Life

Customers demanding transparency about who and how products are made

Erin Owen photo

Turkish rugs from Asia Minor Carpets hang on display in May at Dwell Home Furnishings’ warehouse in Coralville. The neutral rug is made from goat hair and shows a patchwork design. Vintage rug fragments were pieced together to make the purple patchwork overdyed rug. Wool absorbs the dye better than cotton, which results in areas of saturated color and white showing. Some rug designs are made by refugees trained by Asia Minor Carpets weavers.
Erin Owen photo Turkish rugs from Asia Minor Carpets hang on display in May at Dwell Home Furnishings’ warehouse in Coralville. The neutral rug is made from goat hair and shows a patchwork design. Vintage rug fragments were pieced together to make the purple patchwork overdyed rug. Wool absorbs the dye better than cotton, which results in areas of saturated color and white showing. Some rug designs are made by refugees trained by Asia Minor Carpets weavers.

When I buy something, I want to know it was made responsibly.

This year I had the opportunity to meet Alp Basdogan, who owns Asia Minor Carpets. He drove a truckload of Turkish rugs to Iowa from Manchester, Vermont. That’s where he owns Depot 62, a combination bistro and home furnishings store, which is a stop I’ll make if I’m nearby.

I learned about the materials, the production process and the impact of the work. Locally produced wool and vegetable-based dyes create an organic product free from harsh chemicals. Basdogan repurposes existing material to make two types of rugs, furniture and pillows.

Overdyed rugs could begin their lives when they are 60 to 80 years old. After buying existing rugs in Turkish villages, Basdogan transforms them by hand distressing, stripping their color with sun bleaching and re-dying them. Vibrant, saturated color emerges in the finished product.

Damaged rugs and fragments that would otherwise be discarded can be transformed into patchwork designs and covers for ottomans. Basdogan numbers the original fragments he collects until there are enough to stitch together for a rug. He assembles the design and binds the pieces with a baseball stitch.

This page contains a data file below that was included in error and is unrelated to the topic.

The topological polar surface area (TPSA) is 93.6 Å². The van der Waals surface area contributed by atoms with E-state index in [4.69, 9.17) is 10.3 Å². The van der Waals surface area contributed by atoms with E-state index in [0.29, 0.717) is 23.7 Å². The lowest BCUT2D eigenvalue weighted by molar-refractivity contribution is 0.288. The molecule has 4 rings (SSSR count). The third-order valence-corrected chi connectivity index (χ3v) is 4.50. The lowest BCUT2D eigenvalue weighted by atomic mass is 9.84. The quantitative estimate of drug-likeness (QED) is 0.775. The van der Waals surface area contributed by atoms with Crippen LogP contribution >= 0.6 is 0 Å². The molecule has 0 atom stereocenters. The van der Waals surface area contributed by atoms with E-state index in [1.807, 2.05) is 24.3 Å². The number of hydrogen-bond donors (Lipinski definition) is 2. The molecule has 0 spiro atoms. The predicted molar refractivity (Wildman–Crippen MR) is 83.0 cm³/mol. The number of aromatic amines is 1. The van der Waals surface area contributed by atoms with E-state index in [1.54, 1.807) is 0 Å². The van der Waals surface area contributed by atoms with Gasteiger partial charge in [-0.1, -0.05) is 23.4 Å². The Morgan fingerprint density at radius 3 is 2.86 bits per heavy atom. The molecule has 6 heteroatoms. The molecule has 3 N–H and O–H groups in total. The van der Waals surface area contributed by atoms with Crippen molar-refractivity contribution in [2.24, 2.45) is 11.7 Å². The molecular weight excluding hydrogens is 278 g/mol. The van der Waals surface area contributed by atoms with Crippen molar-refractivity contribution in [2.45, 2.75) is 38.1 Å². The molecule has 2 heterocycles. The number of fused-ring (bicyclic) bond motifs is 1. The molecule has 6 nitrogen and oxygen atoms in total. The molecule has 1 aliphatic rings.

All that was wonderful, but it was the human component involved in the production that sold me.

Turkey has a huge refugee population, 3.5 million according to Basdogan, as a result of the war in Syria. Asia Minor Carpets has sponsored and trained refugees to be weavers. Showing refugees compassion and giving them a chance to rebuild their lives are commendable and worth supporting. Weaving also becomes a therapeutic way to handle the trauma of war. We now have a small rug that refugees wove in our entryway.

I have made purchases I’ve regretted, mostly because of lack of information or financial resources. The one I always come back to is our first sofa. It was one we could afford at the time. What I remember most when it arrived was the off-gassing, or odor from either materials or whatever treatments were applied. This was not healthy for us or the workers who made the sofa.

Unless you or someone you know made the items in your home, who and what were involved in the production are unknowns.